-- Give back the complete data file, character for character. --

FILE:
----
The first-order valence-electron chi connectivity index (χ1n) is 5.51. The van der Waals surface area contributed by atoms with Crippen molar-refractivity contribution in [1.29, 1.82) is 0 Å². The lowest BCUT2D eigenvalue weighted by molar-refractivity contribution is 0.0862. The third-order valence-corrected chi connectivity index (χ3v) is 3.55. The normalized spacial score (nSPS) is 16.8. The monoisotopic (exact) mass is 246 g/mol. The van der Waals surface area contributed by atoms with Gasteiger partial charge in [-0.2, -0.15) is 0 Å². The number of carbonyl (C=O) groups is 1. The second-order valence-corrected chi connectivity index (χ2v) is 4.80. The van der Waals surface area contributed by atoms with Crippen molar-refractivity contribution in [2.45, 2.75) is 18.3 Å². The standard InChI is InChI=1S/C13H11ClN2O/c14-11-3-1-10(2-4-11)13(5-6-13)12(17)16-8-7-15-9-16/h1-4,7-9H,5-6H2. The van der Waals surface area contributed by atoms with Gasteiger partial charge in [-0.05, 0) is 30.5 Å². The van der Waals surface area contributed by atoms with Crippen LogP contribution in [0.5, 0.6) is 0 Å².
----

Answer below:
The first-order valence-electron chi connectivity index (χ1n) is 5.51. The van der Waals surface area contributed by atoms with Crippen molar-refractivity contribution in [1.29, 1.82) is 0 Å². The lowest BCUT2D eigenvalue weighted by molar-refractivity contribution is 0.0862. The third-order valence-corrected chi connectivity index (χ3v) is 3.55. The normalized spacial score (nSPS) is 16.8. The monoisotopic (exact) mass is 246 g/mol. The van der Waals surface area contributed by atoms with Gasteiger partial charge in [-0.2, -0.15) is 0 Å². The number of carbonyl (C=O) groups is 1. The second-order valence-corrected chi connectivity index (χ2v) is 4.80. The van der Waals surface area contributed by atoms with Crippen molar-refractivity contribution in [2.45, 2.75) is 18.3 Å². The standard InChI is InChI=1S/C13H11ClN2O/c14-11-3-1-10(2-4-11)13(5-6-13)12(17)16-8-7-15-9-16/h1-4,7-9H,5-6H2. The van der Waals surface area contributed by atoms with Gasteiger partial charge in [-0.05, 0) is 30.5 Å². The van der Waals surface area contributed by atoms with Crippen LogP contribution in [0.5, 0.6) is 0 Å².